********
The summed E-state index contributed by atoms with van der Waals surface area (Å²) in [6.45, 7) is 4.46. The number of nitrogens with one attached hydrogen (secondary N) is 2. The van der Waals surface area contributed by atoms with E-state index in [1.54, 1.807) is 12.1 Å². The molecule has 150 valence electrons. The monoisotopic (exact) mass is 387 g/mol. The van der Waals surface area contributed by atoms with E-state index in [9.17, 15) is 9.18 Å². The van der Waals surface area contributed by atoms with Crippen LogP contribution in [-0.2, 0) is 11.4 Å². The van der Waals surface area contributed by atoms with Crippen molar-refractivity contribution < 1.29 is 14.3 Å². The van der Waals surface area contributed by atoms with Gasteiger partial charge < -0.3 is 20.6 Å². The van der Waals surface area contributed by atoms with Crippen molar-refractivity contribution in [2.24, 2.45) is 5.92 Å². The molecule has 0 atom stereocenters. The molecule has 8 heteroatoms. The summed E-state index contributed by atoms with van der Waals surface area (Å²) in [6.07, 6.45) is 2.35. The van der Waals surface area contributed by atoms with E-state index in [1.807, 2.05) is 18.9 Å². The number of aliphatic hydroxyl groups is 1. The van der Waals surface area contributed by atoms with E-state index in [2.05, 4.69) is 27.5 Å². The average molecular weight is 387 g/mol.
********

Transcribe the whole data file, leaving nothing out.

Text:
The summed E-state index contributed by atoms with van der Waals surface area (Å²) in [6.45, 7) is 4.46. The number of nitrogens with one attached hydrogen (secondary N) is 2. The van der Waals surface area contributed by atoms with E-state index in [1.54, 1.807) is 12.1 Å². The molecule has 150 valence electrons. The monoisotopic (exact) mass is 387 g/mol. The van der Waals surface area contributed by atoms with E-state index in [9.17, 15) is 9.18 Å². The van der Waals surface area contributed by atoms with Crippen LogP contribution in [-0.2, 0) is 11.4 Å². The van der Waals surface area contributed by atoms with Crippen molar-refractivity contribution < 1.29 is 14.3 Å². The van der Waals surface area contributed by atoms with Gasteiger partial charge < -0.3 is 20.6 Å². The van der Waals surface area contributed by atoms with Crippen molar-refractivity contribution in [2.24, 2.45) is 5.92 Å². The molecule has 0 atom stereocenters. The molecule has 8 heteroatoms. The summed E-state index contributed by atoms with van der Waals surface area (Å²) in [6.07, 6.45) is 2.35. The van der Waals surface area contributed by atoms with E-state index in [1.807, 2.05) is 18.9 Å². The number of aliphatic hydroxyl groups is 1. The van der Waals surface area contributed by atoms with E-state index in [2.05, 4.69) is 27.5 Å². The average molecular weight is 387 g/mol.